Central Coast Notes: California's Drought, Made Terribly Visible | KCET
Central Coast Notes: California's Drought, Made Terribly Visible
It used to be an uplifting drive, countryside of rolling green -- and, yes, often brown -- hills pocketed with oaks and grazing cattle. Driving north on the 101, just past the last scattered homes and businesses of Goleta, the sky yawns wide. It is beauty and release -- from crowds, from strip malls, from white knuckle freeway traffic -- that actually makes you sigh.
The skies remain wide, but the rolling hills have changed. They are not green. In places, they are not even brown. They look almost alkaline. Gray. Sickly, like something's bled from the land.
That something, as we all know, is water.
There are so many statistics, figures, and dates. California-wide, 2013 was the driest year in 119 years of records. In Ventura County, where I live, only 2.97 inches of rain fell on the town of Camarillo last year. In San Luis Obispo County, 2013 saw four and half inches of rain, down from an average of almost two feet. Lopez Lake, a key water source for many SLO County towns, is 57 percent full. Out of sight, but no longer out of mind, the Nipomo aquifer was 30 percent lower this past spring than the spring of 2012 and has fallen to its lowest level since record keeping began in 1975. According to the U.S. Department of Agriculture, 62.7 percent of California is experiencing extreme drought conditions, an almost 28 percent jump since the beginning of the year, five weeks ago. On January 17, Governor Jerry Brown declared an official drought state of emergency in California.
Odds are, you've already forgotten everything but this last date.
But drive through the countryside of San Luis Obispo County and you will see things you will not forget. Hillsides a queer sepia gray. Eucalyptus trees that look like skeletal fingers. Cattle and horses bent to dust. SLO County ranchers are facing the loss of entire herds for lack of forage; they're either digging deep into their pockets to buy feed, or they're selling off their herds. Avocado and citrus growers are trucking in water. Where the water doesn't go, the soil is drying up and salt is building up. And, of course, this could all burn. As we all know, in places it has. Or is. Even if it doesn't burn, the dust rises into the sky. Pollution, too. With no rain to remove the particulates from the air they stay there, a haze of particles linked to diseases ranging from asthma to lung cancer.
To the east, in the Central Valley, a particulate haze has cloaked the skies from Bakersfield to Stockton for most of the winter. Children don't go out for recess. "I prefer not to see what I'm breathing," a Fresno cardiologist says, telling a reporter that he has asked his patients to stay indoors for nearly two months. Directly east of where I am driving now, Lake Cachuma, the source of drinking water for some 200,000 people on the southern coast of Santa Barbara County, is disappearing. Docks prong out into dirt, hundreds of feet from the high-water shoreline. Rangers stand at the base of the dam, where they should be 40 feet underwater, and shake their head.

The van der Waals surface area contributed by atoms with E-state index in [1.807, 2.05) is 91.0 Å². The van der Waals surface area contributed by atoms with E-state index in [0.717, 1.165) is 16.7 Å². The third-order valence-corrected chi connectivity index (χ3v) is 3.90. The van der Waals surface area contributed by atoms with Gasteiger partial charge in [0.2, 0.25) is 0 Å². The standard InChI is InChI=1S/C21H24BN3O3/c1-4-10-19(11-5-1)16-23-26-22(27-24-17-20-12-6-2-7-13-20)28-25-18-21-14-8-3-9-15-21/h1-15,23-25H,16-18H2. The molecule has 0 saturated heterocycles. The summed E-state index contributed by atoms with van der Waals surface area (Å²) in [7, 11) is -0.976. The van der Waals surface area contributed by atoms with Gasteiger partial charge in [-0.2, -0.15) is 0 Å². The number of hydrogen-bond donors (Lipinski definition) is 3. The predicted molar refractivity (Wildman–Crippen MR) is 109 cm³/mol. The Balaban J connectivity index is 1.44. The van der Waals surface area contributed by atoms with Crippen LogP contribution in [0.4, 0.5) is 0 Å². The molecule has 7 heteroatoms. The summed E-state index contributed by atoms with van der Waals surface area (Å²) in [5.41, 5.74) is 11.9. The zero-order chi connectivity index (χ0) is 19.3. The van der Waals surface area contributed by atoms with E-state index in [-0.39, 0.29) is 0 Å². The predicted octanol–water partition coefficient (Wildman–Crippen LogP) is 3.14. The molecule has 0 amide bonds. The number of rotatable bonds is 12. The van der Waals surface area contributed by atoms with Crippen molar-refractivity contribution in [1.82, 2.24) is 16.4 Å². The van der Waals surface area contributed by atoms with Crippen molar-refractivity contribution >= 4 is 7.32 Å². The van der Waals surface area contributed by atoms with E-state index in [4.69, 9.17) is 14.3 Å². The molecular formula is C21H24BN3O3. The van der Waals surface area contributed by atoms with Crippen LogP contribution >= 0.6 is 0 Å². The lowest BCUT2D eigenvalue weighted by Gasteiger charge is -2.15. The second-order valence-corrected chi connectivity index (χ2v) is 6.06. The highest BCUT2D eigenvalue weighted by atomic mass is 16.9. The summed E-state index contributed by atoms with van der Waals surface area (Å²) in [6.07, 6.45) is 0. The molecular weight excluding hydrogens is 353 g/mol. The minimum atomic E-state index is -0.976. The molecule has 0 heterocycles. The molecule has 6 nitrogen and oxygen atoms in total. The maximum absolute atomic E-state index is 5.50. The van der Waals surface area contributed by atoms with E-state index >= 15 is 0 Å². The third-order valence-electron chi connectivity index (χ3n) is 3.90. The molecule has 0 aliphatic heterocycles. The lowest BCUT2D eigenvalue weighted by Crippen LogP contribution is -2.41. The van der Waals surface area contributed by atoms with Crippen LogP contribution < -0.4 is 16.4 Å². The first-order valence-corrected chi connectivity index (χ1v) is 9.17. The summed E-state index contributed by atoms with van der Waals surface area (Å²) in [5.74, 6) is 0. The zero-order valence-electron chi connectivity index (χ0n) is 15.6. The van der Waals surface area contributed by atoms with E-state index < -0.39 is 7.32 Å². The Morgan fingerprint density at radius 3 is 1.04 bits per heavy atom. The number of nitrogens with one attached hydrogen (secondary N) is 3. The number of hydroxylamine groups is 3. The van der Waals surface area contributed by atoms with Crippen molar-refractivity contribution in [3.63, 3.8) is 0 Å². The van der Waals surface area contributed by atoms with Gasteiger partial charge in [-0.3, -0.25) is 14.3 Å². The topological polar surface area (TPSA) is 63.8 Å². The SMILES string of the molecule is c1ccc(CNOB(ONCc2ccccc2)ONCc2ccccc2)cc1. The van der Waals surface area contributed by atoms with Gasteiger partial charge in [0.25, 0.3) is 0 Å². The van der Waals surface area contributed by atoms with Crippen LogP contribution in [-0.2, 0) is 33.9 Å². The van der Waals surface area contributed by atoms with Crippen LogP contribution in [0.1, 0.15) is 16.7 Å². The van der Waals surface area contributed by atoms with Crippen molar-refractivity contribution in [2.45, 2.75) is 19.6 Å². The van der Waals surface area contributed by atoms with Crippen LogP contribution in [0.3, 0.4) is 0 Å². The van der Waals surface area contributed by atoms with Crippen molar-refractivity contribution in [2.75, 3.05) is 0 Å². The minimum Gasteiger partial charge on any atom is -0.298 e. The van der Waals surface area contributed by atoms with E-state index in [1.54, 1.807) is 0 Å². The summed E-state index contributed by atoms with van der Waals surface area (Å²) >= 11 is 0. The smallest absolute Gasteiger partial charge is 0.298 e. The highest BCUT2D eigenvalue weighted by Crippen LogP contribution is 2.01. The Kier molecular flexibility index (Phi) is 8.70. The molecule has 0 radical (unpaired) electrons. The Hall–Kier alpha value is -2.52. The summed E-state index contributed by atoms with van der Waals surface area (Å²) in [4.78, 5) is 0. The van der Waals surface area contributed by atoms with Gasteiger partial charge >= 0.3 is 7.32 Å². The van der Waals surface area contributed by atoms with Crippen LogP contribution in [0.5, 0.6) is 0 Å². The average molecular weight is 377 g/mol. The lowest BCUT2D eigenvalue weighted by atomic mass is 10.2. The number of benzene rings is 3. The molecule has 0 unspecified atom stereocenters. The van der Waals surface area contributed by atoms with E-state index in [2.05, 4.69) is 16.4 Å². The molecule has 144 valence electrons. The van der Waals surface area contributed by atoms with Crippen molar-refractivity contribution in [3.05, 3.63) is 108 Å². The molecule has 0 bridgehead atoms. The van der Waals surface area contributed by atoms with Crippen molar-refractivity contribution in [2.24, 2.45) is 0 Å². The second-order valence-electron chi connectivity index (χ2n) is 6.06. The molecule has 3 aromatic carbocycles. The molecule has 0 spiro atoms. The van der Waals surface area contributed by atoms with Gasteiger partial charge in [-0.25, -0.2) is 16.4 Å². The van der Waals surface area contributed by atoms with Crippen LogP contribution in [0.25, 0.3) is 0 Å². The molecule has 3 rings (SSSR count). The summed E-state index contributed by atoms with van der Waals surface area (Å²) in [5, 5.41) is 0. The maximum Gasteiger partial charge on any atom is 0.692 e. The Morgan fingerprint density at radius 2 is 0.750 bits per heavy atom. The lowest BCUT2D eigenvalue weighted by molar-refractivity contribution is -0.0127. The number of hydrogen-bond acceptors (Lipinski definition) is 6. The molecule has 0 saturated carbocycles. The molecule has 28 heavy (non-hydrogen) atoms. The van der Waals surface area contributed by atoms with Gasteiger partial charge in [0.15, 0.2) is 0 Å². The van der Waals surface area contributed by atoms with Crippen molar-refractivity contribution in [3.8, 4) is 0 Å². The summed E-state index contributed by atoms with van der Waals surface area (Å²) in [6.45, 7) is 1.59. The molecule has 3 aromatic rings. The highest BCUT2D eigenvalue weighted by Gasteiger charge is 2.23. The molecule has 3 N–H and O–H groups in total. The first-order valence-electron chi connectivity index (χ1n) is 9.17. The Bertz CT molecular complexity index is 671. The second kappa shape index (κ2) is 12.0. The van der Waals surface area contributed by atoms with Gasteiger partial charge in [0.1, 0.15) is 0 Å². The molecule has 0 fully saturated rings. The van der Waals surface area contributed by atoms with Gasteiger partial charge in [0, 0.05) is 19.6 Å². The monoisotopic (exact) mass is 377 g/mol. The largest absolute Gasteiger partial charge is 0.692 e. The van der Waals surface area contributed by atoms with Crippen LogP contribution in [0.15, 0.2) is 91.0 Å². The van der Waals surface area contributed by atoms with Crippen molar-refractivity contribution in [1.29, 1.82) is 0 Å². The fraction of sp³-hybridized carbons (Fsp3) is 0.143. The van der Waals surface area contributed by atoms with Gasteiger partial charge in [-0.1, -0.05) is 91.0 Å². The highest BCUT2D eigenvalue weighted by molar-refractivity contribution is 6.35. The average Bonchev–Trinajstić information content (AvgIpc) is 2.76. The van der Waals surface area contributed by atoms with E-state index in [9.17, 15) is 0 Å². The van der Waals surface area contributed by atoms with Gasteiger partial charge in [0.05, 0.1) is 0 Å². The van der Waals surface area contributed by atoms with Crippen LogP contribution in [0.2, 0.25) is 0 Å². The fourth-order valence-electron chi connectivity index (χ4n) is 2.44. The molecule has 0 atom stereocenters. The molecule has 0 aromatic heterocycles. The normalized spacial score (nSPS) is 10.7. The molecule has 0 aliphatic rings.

I don't mean to sound like Eeyore. This could all change in an instant (well at this point, maybe a lot of instants). In 1991, San Luis Obispo County was suffering its last major dry spell when the heavens opened, dumping ten inches of rain from late February through March. It could happen again. Meteorologists are predicting our winter will continue its dry ways, but as we all know meteorologists can be wrong. The meteorologists would love to be wrong.
In fact, the sky I am driving beneath at this very moment is smeared with gray clouds. Just north of Santa Maria raindrops begin to fall. They pock the windshield for a minute and then they stop.
I have read that elsewhere in California drastic measures have already been taken. The tiny Mendocino County town of Willits has banned outdoor watering, car washing, and hosing down pavement. No official word on how the area's marijuana growers are coping.
Banning outdoor watering, car washing, and the hosing down of pavement does not seem all that apocalyptic to me.
In 2012, here in Ventura County, an agency called LAFCO (Local Agency Formation Commission) figured out how much water households in some of our local cities use. According to LAFCO, folks in Thousand Oaks use 222 gallons per person a day; Camarillo, 212 gallons; Ventura, 168 gallons; Oxnard, 132 gallons.
Does that seem like a lot of water per person to you?
Governor Brown is asking us -- you and me -- to cut our water use by 20 percent. My own city of Ventura this week asked our citizenry to voluntarily reduce our water use by at least 10 percent. Our city officials point out that cutting back can often be a simple -- and quite effective -- matter. A slow faucet drip can waste 450 gallons in a month; a leaking toilet can waste up to 60,000 gallons in a month. Last night we unplugged our sprinklers. I don't like cutting the grass anyhow.
Two days before Governor Brown declared a state of emergency, the U.S. Department of Agriculture declared San Luis Obispo County a natural disaster area. I'm not sure exactly what this means - there is likely a complex algorithm of bureaucratic qualifiers -- but as the hills scroll past outside my window it's not hard to see why they did it.
The countryside is becoming a ghost of itself.
I pass horses. They lean out over a fence, muzzles futilely sweeping the ground.
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